Any hope from Measure 114 is a false one

Any hope from Measure 114 is a false one
AP Photo/Jae C. Hong

Oregon’s Measure 114 managed to squeak through to passage. I’ve previously offered my opinions on what this will mean long-term, but that’s down the road.

In the meantime, we have a lot of people with a lot of opinions about just what kind of impact the new law will have.

Over at NBC News, they apparently think the law gives hope to people in Oregon.

In May 2014, days after the mass shooting near the campus of the University of California, Santa Barbara, the satirical news site The Onion published a tragicomic headline that has resurfaced countless times in the eight years since: “‘No Way To Prevent This,’ Says Only Nation Where This Regularly Happens.”

The headline’s longevity — it made the rounds several times this year after shootings in Buffalo, New York, Uvalde, Texas, and several other cities across the country — suggests that nothing has changed since it was first published.

Except, it’s not the only nation where this happens. Over the years, I’ve written about mass shootings in Russia, England, Canada, and others. Those are just off the top of my head.

Yes, it happens here more often, but we’ve also seen that strict gun control laws are no guarantee that such a shooting can be prevented.

Measure 114 won’t actually stop such a shooting either.

The author goes on to try and present Measure 114 as a good thing, but really, the entire argument should be dismissed out of hand. Why?

Because the author didn’t do their homework.

Other researchers from our center at Johns Hopkins University evaluated laws similar to the Oregon measure and found large reductions in many forms of gun violence. For example, they found that the passage of such a law in Connecticut was associated with a 33% reduction in the gun suicide rate and a 28% reduction in the gun homicide rate over a 22-year period. Our center’s research has also found that gun purchaser licensing was associated with a 56% decrease in the incidence of fatal mass shootings.

Did it, though?

The study in question compared different states with different methods, but used what researchers termed “synthetic control methods.”

That raises questions for me.

Especially with what we know about other anti-gun research focusing on Connecticut. As Cam noted in that piece:

One example that Brown raises is the oft-repeated claim that “gun homicides” dropped by 40% after the state of Connecticut adopted a permit-to-purchase law requiring handgun owners to first receive a gun permit from their local police department. This was breathlessly reported back in 2015 by outlets like the Washington Post and repeated on Democratic debate stages in 2020, but Brown revealed some interesting parts of the study that weren’t widely reported and utterly discount that 40% statistic.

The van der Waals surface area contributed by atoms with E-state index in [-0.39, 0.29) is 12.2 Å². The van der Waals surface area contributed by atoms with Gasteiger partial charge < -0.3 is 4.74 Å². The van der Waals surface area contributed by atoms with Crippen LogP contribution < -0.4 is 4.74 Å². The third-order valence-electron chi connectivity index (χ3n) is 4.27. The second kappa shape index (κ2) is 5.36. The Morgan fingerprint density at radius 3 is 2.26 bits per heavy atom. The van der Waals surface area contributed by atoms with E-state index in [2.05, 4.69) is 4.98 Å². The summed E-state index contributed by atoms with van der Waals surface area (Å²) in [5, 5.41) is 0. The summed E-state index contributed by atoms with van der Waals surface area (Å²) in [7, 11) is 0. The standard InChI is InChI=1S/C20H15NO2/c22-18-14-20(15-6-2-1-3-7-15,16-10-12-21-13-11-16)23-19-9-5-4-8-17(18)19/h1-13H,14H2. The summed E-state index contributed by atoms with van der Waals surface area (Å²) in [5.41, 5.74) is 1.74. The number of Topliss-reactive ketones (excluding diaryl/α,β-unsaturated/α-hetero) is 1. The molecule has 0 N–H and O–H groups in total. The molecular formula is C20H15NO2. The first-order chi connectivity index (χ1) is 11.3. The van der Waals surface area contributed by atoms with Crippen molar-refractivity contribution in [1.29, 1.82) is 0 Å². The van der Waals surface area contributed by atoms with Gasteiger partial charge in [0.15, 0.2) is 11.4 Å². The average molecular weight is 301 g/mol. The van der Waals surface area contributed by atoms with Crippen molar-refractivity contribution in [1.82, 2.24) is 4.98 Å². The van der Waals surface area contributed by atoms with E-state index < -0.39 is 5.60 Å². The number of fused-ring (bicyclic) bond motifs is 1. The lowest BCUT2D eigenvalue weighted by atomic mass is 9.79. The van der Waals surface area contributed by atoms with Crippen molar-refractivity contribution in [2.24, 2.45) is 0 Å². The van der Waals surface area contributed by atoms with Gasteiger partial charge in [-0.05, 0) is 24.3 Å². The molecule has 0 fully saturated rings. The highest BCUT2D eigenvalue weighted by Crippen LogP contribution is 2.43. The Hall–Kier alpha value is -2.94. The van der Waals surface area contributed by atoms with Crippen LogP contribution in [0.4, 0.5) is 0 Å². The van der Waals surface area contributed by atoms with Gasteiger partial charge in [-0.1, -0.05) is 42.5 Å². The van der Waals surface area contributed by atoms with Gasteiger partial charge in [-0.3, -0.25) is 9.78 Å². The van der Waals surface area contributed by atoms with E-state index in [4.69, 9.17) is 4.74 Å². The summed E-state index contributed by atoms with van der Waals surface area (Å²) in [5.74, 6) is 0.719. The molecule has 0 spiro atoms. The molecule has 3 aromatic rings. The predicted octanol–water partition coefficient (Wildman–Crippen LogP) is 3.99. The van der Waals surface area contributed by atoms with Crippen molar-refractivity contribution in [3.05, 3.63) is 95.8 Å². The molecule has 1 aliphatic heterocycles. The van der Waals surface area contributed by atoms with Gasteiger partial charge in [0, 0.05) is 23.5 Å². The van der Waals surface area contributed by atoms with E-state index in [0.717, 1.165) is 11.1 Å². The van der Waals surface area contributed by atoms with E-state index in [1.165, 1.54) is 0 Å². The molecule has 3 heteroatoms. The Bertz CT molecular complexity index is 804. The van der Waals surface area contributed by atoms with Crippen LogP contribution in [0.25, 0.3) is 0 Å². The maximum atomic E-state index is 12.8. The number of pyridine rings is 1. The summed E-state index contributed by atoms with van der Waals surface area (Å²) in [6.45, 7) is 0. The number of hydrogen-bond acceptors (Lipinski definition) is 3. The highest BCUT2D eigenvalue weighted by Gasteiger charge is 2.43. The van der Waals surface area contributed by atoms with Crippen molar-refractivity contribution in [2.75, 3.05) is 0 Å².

First, the drop in homicides in Connecticut wasn’t based on a comparison between previous years, or the United States as a whole. Instead, researchers crafted a “synthetic Connecticut” comprised of portions of Rhode Island, California, and several other states and compared those homicide totals to Connecticut’s post-permit murder rate. That’s bad enough, but what makes it egregiously worse is that the researcher’s own data showed that the “drop” in Connecticut’s murder rate was short-lived, and that within a few years the gun homicide rate in the real Connecticut was actually more than 40% higher than it was in the synthetic state dreamt up by the academics.

In other words, their cited research has some questionable methodology that likely couldn’t control for all the variables you might find in a comparison of multiple states such as education, economics, and other demographic concerns while other studies are clearly problematic in different ways.

Of course, people like to cite studies because it makes them appear as if they know what they’re talking about.

The truth is that Connecticut’s permit-to-purchase law didn’t have the impact people think. It’s routinely compared not to the state prior to the law’s passage or the United States as a whole, but against arbitrarily selected proxies.

Measure 114 will likely give us another example that will be used to justify such measures as studies continue to be manipulated for political gain. It won’t make Oregonians any safer as the criminals simply don’t follow these kinds of laws in the first place.

But that doesn’t make for feel-good, anti-gun stories at NBC News.